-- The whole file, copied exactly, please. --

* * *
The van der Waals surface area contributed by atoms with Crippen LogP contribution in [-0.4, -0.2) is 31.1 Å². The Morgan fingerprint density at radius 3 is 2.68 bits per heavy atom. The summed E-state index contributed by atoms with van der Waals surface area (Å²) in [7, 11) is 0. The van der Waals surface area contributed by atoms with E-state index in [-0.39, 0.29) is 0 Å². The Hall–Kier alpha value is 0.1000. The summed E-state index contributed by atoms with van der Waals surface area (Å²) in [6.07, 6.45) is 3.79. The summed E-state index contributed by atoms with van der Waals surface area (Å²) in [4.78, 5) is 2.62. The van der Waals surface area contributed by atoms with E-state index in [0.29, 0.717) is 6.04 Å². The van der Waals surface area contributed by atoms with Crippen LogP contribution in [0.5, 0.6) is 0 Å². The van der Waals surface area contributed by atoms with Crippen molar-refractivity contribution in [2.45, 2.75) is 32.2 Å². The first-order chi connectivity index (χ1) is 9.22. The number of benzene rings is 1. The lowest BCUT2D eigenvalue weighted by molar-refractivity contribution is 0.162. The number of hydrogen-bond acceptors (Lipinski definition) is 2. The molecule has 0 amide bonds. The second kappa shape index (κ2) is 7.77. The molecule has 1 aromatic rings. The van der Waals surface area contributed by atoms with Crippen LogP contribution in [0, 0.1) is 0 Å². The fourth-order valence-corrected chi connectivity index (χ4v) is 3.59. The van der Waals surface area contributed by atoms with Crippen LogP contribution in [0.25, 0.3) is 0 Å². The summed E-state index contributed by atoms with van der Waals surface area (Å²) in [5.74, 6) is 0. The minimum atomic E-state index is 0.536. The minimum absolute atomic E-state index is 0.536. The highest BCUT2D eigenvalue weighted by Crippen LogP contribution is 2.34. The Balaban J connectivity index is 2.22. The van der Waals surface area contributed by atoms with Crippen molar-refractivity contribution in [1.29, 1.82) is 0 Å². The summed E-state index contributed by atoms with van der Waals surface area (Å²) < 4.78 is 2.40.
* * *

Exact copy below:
The van der Waals surface area contributed by atoms with Crippen LogP contribution in [-0.4, -0.2) is 31.1 Å². The Morgan fingerprint density at radius 3 is 2.68 bits per heavy atom. The summed E-state index contributed by atoms with van der Waals surface area (Å²) in [7, 11) is 0. The van der Waals surface area contributed by atoms with E-state index in [-0.39, 0.29) is 0 Å². The Hall–Kier alpha value is 0.1000. The summed E-state index contributed by atoms with van der Waals surface area (Å²) in [6.07, 6.45) is 3.79. The summed E-state index contributed by atoms with van der Waals surface area (Å²) in [4.78, 5) is 2.62. The van der Waals surface area contributed by atoms with E-state index in [0.29, 0.717) is 6.04 Å². The van der Waals surface area contributed by atoms with Crippen LogP contribution in [0.5, 0.6) is 0 Å². The van der Waals surface area contributed by atoms with Crippen molar-refractivity contribution in [2.45, 2.75) is 32.2 Å². The first-order chi connectivity index (χ1) is 9.22. The number of benzene rings is 1. The lowest BCUT2D eigenvalue weighted by molar-refractivity contribution is 0.162. The number of hydrogen-bond acceptors (Lipinski definition) is 2. The molecule has 0 amide bonds. The second kappa shape index (κ2) is 7.77. The molecule has 1 aromatic rings. The van der Waals surface area contributed by atoms with Crippen LogP contribution in [0, 0.1) is 0 Å². The fourth-order valence-corrected chi connectivity index (χ4v) is 3.59. The van der Waals surface area contributed by atoms with Crippen LogP contribution in [0.25, 0.3) is 0 Å². The summed E-state index contributed by atoms with van der Waals surface area (Å²) in [5.74, 6) is 0. The minimum atomic E-state index is 0.536. The minimum absolute atomic E-state index is 0.536. The highest BCUT2D eigenvalue weighted by Crippen LogP contribution is 2.34. The Balaban J connectivity index is 2.22. The van der Waals surface area contributed by atoms with Crippen molar-refractivity contribution in [1.29, 1.82) is 0 Å². The summed E-state index contributed by atoms with van der Waals surface area (Å²) < 4.78 is 2.40.